An Flamand, who runs USA Vacation Homes, will become the president of the Central Florida Vacation Rental Managers Association in January. (Photo by Steve Schwartz).

DAVENPORT — This has been a busy time for An Flamand.
The owner of USA Vacation Homes in Davenport is seeing a lot of holiday bookings at the vacation homes she manages in Northeast Polk County and the Four Corners area, as more tourists flock to the region for the holidays.
At the same time, she’s moving into a new, larger office across the street, also in the Polo Park commercial plaza.
“I’m moving into my own office, and it’s much bigger at 3,000 square feet,” Flamand said.
Her success is a positive, healthy sign for the vacation home industry, which suffered along with other parts of the region’s tourism and hospitality industries when the recession hit in 2008, but has since demonstrated solidly improved numbers in 2011. Vacation homes are fully furnished houses, with multiple bedrooms, a private pool, and a kitchen and game room, rented by vacationers who come to this region and want to stay in something larger than a hotel or motel room. It’s a growing business, particularly in Polk and Osceola counties, and their numbers keep increasing every year.
“There are 600 of us out there,” Flamand said of business owners who manage vacation homes.
Starting in January, Flamand will have an opportunity to provide some direction for the industry, when she becomes the new president of the Central Florida Vacation Rental Managers Association, the trade group that represents those who also manage vacation homes. In an interview with Freeline Media, Flamand said she has a busy agenda planned for the association, which meets on a monthly basis, and just hosted its annual Trade Show this month at Walt Disney World.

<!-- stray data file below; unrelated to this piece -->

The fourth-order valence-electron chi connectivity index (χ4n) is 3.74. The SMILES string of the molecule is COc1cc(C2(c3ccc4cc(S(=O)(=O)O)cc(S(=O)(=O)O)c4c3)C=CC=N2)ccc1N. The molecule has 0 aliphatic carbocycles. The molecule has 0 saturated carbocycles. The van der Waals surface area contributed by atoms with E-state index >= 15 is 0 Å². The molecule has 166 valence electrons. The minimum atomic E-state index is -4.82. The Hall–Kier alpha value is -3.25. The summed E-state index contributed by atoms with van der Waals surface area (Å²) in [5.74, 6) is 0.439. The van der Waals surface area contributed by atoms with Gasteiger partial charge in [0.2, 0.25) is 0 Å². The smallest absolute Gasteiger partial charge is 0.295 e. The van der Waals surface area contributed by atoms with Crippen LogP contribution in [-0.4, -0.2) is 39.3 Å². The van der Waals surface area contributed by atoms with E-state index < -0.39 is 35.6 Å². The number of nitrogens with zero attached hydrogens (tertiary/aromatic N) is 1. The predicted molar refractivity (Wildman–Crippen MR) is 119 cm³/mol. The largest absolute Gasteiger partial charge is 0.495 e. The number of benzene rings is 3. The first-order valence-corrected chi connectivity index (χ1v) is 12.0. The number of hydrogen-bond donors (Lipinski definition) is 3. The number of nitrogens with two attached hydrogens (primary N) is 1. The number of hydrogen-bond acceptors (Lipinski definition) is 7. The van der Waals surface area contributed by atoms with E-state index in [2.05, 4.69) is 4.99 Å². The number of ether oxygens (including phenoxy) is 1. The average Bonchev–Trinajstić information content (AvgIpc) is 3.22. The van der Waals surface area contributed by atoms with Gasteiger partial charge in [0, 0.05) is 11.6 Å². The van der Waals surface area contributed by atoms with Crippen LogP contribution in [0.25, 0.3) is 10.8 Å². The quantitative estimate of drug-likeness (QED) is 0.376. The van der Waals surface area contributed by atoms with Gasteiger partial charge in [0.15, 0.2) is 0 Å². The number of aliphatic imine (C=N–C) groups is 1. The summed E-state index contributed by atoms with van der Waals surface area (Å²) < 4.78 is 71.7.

“It is just starting to hit me,” Flamand said. “I have the presidency coming for the CFVRMA. The transition goes in January. I have to prepare for the first board meeting.”
Flamand said her goal will be to increase the number of new members of the association, since this is an industry that continues to add on new vacation home businesses every year — and to lose some once-stable older members.
“My real goal for 2012 is to double our membership,” Flamand said. “I have a whole marketing plan that I have to present to the board. I want to make sure we go after the new members in three different stages, and I think if we manage to double our membership, we will be on the map.”
She noted, for example, that vacation homes have grown so rapidly in Central Florida that CFVRMA now is close to the size of a larger organization, the Vacation Rental Managers Association.
“Look at the VRMA,” she said. “That’s a national association. I think our association is a really good one.”
That’s because the industry has grown as more people become aware of the benefit of booking their Central Florida vacation in a spacious house rather than a hotel room, she said. Originally popular with Europeans who came to this region for extended stays of a month or longer, and arrived here with large families, the reputation of vacation homes has gotten stronger with Americans tourists as well in recent years.